Thursday, July 26, 2012

Travel Texas :: The Northeast Texas Rural Heritage Museum and the Ezekiel Airship

A few weekends ago, our family visited the Northeast Texas Rural Heritage Museum on a whim (we just happened to be in Pittsberg). I had never heard of the NTRH Museum, but when I saw the sign regarding the Ezekiel Airship, my curiosity was peaked.

Upon entering the museum, visitors are directed to the section regarding railroad memorabilia. The boys oohed over the telegraph machines while my husband and I caught up on local history.

The next exhibit room included early Americana industries featured in the region, along with their implements: farming, logging, oil, etc. The exhibit also housed an extensive collection of Caddoan Native American artifacts. However, the highlight of the museum lie in an entirely different building.

Filled with a firetruck, a steam engine, a wildlife diorama, and a small art gallery, this building was home to something of even more appeal: the Ezekiel Airship.

When I turned the corner and looked up, it was like looking at something di Vinci may have created. As a scaled down replica, this Ezekiel Airship was not the one that flew, however, it was built to spec from the original design of Reverend Burrell Cannon, a local Baptist minister. It is said that the Ezekiel Airship flew a whole year earlier than the Wright Brothers' plane at Kitty Hawk in 1903. While there were no official records, a museum film provides generational witnesses, as well as the story behind the Reverend's inspiration for this flying machine.

I found it very interesting the basis for this craft came from the book of Ezekiel, chapter 1 verses 15-22:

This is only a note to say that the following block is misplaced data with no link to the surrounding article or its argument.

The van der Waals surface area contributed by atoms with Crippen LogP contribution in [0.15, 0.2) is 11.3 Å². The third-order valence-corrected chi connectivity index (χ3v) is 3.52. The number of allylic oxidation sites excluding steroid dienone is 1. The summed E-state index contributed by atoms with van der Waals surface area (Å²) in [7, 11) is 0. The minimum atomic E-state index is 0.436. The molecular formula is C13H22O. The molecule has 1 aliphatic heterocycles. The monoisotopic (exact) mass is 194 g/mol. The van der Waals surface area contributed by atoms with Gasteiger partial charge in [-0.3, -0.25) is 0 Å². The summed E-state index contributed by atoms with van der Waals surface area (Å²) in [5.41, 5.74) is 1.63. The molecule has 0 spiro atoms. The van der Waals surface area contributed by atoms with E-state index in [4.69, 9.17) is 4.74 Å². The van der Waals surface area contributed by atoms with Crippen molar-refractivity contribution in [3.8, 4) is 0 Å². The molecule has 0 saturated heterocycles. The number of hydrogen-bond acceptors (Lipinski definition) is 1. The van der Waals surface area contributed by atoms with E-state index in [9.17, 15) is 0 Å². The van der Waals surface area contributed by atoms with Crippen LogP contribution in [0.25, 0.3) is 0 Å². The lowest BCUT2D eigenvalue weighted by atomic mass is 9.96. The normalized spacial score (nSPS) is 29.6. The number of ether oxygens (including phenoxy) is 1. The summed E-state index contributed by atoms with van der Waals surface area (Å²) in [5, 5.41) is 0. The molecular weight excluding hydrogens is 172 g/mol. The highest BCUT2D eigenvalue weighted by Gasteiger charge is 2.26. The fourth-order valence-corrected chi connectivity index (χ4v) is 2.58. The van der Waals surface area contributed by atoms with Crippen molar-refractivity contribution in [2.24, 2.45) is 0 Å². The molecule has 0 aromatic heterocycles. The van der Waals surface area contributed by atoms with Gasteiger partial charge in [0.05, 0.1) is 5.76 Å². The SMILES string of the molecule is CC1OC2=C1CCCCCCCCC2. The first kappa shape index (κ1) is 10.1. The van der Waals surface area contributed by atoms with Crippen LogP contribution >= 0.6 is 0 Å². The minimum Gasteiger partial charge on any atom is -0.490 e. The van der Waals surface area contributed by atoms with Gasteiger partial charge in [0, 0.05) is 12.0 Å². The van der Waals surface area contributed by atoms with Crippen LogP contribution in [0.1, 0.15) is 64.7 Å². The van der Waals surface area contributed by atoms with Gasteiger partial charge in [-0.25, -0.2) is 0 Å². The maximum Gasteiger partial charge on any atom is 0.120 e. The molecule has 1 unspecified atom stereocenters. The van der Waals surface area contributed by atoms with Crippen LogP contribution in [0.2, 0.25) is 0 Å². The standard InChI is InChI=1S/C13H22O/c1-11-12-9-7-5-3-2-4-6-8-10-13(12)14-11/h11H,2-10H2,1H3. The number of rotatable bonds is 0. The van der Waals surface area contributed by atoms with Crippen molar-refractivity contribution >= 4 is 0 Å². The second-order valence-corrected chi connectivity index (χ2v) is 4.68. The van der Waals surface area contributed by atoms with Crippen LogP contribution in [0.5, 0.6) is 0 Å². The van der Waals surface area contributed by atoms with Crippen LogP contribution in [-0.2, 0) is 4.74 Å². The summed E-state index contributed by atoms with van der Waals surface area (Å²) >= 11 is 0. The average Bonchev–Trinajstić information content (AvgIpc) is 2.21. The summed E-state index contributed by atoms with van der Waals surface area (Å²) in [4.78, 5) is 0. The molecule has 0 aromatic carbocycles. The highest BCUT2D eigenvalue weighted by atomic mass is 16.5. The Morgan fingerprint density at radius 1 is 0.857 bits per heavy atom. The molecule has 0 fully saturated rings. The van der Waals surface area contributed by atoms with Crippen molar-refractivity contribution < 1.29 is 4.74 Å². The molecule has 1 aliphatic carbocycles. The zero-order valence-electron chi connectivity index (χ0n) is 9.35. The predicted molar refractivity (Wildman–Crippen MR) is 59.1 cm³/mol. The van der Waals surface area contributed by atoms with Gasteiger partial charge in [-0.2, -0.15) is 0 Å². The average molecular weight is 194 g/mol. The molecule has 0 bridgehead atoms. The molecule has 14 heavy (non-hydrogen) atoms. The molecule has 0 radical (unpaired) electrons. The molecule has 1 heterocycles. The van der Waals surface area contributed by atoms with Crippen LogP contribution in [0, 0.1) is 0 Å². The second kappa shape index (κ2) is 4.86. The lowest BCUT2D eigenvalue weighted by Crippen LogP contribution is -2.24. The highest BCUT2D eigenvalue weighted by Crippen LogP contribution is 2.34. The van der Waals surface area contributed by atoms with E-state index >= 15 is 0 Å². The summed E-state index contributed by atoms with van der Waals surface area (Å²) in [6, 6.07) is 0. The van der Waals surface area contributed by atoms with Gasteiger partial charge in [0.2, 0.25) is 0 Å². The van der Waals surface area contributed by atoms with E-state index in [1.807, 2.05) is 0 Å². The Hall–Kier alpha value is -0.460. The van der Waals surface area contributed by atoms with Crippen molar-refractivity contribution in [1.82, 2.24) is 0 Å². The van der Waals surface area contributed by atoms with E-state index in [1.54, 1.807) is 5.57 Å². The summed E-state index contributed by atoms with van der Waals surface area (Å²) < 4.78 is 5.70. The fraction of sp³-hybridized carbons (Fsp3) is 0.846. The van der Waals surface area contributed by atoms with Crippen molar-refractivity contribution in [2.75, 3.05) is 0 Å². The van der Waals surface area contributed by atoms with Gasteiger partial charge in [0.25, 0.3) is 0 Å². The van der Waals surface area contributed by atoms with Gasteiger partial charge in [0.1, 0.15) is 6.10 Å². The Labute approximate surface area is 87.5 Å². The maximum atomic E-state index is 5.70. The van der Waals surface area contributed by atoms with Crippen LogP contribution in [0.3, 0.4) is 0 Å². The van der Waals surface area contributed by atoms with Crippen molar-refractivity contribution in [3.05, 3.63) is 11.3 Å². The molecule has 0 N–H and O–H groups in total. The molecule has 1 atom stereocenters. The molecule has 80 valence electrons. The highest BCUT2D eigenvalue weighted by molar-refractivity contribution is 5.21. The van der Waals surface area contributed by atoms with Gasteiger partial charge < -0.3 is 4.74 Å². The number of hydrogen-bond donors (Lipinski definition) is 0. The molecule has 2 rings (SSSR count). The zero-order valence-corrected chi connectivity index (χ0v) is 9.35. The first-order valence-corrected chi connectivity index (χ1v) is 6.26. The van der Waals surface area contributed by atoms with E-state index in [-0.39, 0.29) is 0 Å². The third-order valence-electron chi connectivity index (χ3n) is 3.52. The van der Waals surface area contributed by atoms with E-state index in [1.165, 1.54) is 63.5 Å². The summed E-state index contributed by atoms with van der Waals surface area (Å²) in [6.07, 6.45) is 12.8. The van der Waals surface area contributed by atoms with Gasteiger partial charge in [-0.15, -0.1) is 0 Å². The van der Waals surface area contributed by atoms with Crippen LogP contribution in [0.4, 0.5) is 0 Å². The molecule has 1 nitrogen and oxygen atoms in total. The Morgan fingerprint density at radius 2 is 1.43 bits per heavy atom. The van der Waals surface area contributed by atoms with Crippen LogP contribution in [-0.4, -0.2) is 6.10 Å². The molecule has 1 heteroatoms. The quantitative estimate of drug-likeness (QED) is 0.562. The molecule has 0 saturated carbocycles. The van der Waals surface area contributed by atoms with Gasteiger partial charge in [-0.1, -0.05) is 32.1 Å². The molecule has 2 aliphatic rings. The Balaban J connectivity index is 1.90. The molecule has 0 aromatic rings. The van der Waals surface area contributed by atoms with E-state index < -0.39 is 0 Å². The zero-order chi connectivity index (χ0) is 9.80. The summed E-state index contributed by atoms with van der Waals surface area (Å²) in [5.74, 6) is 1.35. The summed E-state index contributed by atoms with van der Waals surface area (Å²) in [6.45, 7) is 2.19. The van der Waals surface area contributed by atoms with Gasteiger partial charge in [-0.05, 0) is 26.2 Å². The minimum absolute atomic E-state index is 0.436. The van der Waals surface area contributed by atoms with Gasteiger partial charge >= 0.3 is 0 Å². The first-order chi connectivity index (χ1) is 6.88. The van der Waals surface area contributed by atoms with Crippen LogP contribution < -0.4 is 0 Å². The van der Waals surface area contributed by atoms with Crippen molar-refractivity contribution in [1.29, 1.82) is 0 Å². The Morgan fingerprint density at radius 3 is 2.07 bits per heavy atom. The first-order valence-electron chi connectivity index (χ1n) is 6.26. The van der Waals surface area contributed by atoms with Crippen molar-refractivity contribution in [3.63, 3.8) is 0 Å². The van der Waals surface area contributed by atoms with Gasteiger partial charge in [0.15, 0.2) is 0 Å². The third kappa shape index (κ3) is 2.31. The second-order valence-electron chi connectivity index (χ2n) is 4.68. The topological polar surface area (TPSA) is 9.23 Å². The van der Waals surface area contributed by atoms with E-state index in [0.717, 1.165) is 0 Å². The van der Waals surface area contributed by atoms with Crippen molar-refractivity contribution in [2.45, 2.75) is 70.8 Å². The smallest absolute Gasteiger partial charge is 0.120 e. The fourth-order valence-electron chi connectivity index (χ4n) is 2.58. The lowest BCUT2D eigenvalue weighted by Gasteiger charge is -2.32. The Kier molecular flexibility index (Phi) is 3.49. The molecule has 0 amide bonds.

As I looked at the living creatures, I saw a wheel on the ground beside each creature with its four faces. 16 This was the appearance and structure of the wheels: They sparkled like chrysolite, and all four looked alike. Each appeared to be made like a wheel intersecting a wheel. 17 As they moved, they would go in any one of the four directions the creatures faced; the wheels did not turn about as the creatures went. 18 Their rims were high and awesome, and all four rims were full of eyes all around. 19 When the living creatures moved, the wheels beside them moved; and when the living creatures rose from the ground, the wheels also rose. 20 Wherever the spirit would go, they would go, and the wheels would rise along with them, because the spirit of the living creatures was in the wheels. 21 When the creatures moved, they also moved; when the creatures stood still, they also stood still; and when the creatures rose from the ground, the wheels rose along with them, because the spirit of the living creatures was in the wheels.

In conjunction with the museum exhibits, ticket holders may also visit the farmstead. We didn't go this particular trip as we had previous plans, but I do hope to return in the future. If you go, make sure you allow time to visit both portions of the museum and leave about 20 minutes to view the documentary on the Reverend Burrell Cannon and his Ezekiel Airship.

The Northeast Texas Rural Heritage Museum does not have a website; however, I've added pertinent information below.

Northeast Texas Rural Heritage Depot and Museum. From US 271 take Jefferson St./Hwy 557 west into downtown. Turn south at Mt. Pleasant St./Hwy 238, then make an immediate right onto E. Marshall St. Two blocks, on the left.
Th-Sa 10 am - 4 pm. (Call to verify)
Adults $4, Students $2.

1 comment:

  1. This museum is a jewel on par with any museum one might visit in any city. The museum also operate a working Farmstead where children can see and experience the life of days gone by. Make sure you stop by for a visit. The Annual Pittsburg Festival is held the third week of September. Experience both for an outstanding weekend.